Financial education in Europe: progress made, but much still to do
As European Money Week raises awareness of financial literacy, we look at how individual countries are promoting financial education.
The Covid-19 pandemic has put many European citizens’ personal finances under severe strain, but it has also highlighted the importance of financial education for building resilience to economic turbulence.
Intrum’s 2020 European Consumer Payment Report found that 40% of European consumers are actively improving their financial literacy to prepare for economic uncertainty, while nearly half (47%) said financial security was now a priority.
A growing commitment to financial literacy
Encouragingly, European countries are responding to this clear need. In its November 2020 report, the European Banking Federation (EBF) found that 35 European countries were taking part in the European financial literacy movement, with around 125 separate initiatives across Europe for promoting financial education and boosting financial literacy. And countries are increasingly looking to public-private cooperation to spread the message as widely as possible.
It has become clear that a new international financial literacy movement has emerged, globally as well as in Europe and in Brussels. A wide range of players are active: academics, public policy-makers, NGOs, banks, insurance companies.Raymond Frenken, EBF’s Director of Communications.
National banking associations are organising or co-organising many European schemes. In most countries, that includes online resources and leaflets targeted at groups such as schoolteachers, schoolchildren or pensioners, but there are also some eye-catching initiatives.
The financial helpline set up in 2016 by the Norwegian Retirees Foundation (Pensjonistforbundet) recognises the increasing financial struggles for some in the oft-ignored older age group. The helpline has since been developed further in partnership with Lindorff Norway, part of the Intrum Group.
In Finland, the Talousguru prize is an annual competition to find the ‘Economics Guru’ from the country’s senior high school students, testing written and spoken economic and mathematical skills. The winner gets the chance to study at one of the country’s top eight universities. The competition, which has been running since 1997, was sparked by the country’s experience of recession in the early 1990s and by general concern for Finns’ overall financial literacy.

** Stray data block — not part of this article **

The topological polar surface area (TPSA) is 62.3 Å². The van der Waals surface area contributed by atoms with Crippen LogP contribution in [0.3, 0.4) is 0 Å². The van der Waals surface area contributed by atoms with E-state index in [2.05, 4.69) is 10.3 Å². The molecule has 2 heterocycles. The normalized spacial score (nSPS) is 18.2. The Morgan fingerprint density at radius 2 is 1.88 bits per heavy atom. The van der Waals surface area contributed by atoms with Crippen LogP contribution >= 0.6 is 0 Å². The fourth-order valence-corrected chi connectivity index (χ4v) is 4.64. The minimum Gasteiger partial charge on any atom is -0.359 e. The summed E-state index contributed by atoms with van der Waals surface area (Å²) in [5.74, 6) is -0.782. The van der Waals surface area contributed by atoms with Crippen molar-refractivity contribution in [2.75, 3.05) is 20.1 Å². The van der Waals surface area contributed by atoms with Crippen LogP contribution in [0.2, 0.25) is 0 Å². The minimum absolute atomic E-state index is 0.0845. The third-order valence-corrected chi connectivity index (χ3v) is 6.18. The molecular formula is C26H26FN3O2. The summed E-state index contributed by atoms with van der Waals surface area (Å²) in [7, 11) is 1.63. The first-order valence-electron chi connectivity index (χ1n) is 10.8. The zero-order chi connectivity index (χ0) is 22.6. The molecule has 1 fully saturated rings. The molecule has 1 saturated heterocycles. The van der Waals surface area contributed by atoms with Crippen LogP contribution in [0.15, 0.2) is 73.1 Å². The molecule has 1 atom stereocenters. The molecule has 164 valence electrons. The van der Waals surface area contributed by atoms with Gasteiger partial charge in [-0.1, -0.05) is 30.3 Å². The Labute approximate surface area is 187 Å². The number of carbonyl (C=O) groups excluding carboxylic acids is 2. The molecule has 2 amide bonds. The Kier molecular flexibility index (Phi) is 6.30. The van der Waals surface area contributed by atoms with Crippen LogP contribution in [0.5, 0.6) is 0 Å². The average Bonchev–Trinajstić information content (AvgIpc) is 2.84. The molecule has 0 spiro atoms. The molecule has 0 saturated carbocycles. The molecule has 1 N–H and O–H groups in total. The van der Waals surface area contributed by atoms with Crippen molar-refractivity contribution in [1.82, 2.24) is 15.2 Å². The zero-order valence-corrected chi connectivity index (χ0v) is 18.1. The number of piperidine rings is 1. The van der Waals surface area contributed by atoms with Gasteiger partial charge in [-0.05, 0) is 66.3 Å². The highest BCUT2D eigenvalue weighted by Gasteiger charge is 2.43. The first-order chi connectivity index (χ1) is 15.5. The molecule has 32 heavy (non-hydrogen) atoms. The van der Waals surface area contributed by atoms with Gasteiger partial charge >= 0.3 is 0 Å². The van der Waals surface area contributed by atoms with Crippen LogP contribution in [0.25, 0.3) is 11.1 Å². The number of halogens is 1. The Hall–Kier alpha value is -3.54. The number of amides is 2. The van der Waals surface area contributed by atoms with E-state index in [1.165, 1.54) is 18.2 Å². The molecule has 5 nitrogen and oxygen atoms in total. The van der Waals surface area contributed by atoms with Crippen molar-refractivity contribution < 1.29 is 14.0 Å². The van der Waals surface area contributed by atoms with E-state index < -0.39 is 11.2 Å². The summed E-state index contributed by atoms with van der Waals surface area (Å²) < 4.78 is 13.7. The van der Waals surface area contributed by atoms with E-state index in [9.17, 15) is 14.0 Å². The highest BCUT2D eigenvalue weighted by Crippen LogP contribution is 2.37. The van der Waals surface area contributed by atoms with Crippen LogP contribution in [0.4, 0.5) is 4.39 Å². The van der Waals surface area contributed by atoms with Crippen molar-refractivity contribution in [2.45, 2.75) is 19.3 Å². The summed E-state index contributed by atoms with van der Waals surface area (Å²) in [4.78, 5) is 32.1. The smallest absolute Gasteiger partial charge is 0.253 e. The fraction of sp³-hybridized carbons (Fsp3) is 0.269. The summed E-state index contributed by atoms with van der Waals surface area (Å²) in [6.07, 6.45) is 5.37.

Germany and Austria
A joint initiative by Germany and Austria is equally imaginative. The annual ‘School Banker’ competition challenges secondary school students to run their own virtual bank as successfully as possible. The competition gives pupils insights into how businesses and banks work, while testing their teamwork, sense of initiative, analytical thinking and communication skills.
From the opposite direction, France’s ‘I invite a banker to my classroom’ is an ‘edutainment workshop’ that teaches nine-to-eleven-year-old students about budgeting, payments, savings and financial security.
In the Netherlands, the Dutch Banking Association (NVB) and Codename Future have developed the Me & Money financial education curriculum for schoolteachers and their students. The lessons focus extensively on classroom discussion. Students can even vote on issues with their telephone or laptop.
In Southern Europe, historically subject to greater economic turbulence and individual debt, the Spanish Banking Association (AEB) is betting on the nation’s youth. In 2018-19, the ‘Your finances, your future’, programme saw 7,057 students from 138 educational centres learn from 587 volunteers employed by 19 banking entities belonging to the AEB.
Meanwhile, Italy’s ‘Savings Champions’ project focuses on both professional and amateur athletes. A joint venture by The Foundation for Financial Education and Savings, The Italian National Olympic Committee and UBI Banca, the initiative offers participants an easy-to-use online savings tool that helps improve their financial literacy.
The compulsory approach
While these initiatives are a sign of progress, more lasting change could come from a mandatory approach to financial education:
- According to the EBF, Albania, Croatia, Czech Republic, Denmark, Finland, Iceland, Liechtenstein, Malta, North Macedonia, Norway, Poland, Portugal, Romania, Serbia and Sweden all have compulsory financial education; either as dedicated courses or as parts of subjects such as Mathematics or Economics. Three of Germany’s 15 federal states also fall into this category.
- Many of these countries and others also have national financial literacy strategies.
Still sharp divides in knowledge
As the internet keeps maturing, it’s clear that online financial education resources will continue to develop. This bodes well for younger generations.
Yet some countries, including Belgium, Denmark and Greece, still do not have strategies for financial literacy, while Intrum’s ECPR 2020 found that four in ten Italian consumers and 36% of Greek and Spanish consumers say they lack financial literacy, compared with just 15% in Sweden.
So, while European Money Week shines a welcome light on financial education through events such as the European Money Quiz, Europe is still playing catch-up, after years of inattention to a subject that’s vital to our future.
Social media becoming important source of financial education among the young
European Money Week 2021: Intrum’s latest consumer survey shows that there’s a generational shift underway in how consumers attain their financial knowledge; one in five (20%) of 18-21 year olds say social media is their primary source of information.